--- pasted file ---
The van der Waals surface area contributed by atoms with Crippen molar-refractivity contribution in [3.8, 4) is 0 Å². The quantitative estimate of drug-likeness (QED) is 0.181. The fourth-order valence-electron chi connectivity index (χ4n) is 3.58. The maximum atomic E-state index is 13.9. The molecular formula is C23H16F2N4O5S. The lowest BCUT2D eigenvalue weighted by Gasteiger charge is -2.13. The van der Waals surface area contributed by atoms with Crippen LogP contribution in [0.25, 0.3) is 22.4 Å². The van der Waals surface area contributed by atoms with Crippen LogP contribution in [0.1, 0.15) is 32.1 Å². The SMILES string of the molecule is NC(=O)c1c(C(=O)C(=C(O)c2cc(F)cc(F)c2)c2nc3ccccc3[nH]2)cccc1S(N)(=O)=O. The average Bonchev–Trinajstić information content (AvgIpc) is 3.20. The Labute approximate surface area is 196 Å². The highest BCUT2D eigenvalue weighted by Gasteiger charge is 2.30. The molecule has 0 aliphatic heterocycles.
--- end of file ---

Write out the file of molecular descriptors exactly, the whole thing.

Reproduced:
The van der Waals surface area contributed by atoms with Crippen molar-refractivity contribution in [3.8, 4) is 0 Å². The quantitative estimate of drug-likeness (QED) is 0.181. The fourth-order valence-electron chi connectivity index (χ4n) is 3.58. The maximum atomic E-state index is 13.9. The molecular formula is C23H16F2N4O5S. The lowest BCUT2D eigenvalue weighted by Gasteiger charge is -2.13. The van der Waals surface area contributed by atoms with Crippen LogP contribution in [0.25, 0.3) is 22.4 Å². The van der Waals surface area contributed by atoms with Crippen LogP contribution in [0.1, 0.15) is 32.1 Å². The SMILES string of the molecule is NC(=O)c1c(C(=O)C(=C(O)c2cc(F)cc(F)c2)c2nc3ccccc3[nH]2)cccc1S(N)(=O)=O. The average Bonchev–Trinajstić information content (AvgIpc) is 3.20. The Labute approximate surface area is 196 Å². The highest BCUT2D eigenvalue weighted by Gasteiger charge is 2.30. The molecule has 0 aliphatic heterocycles.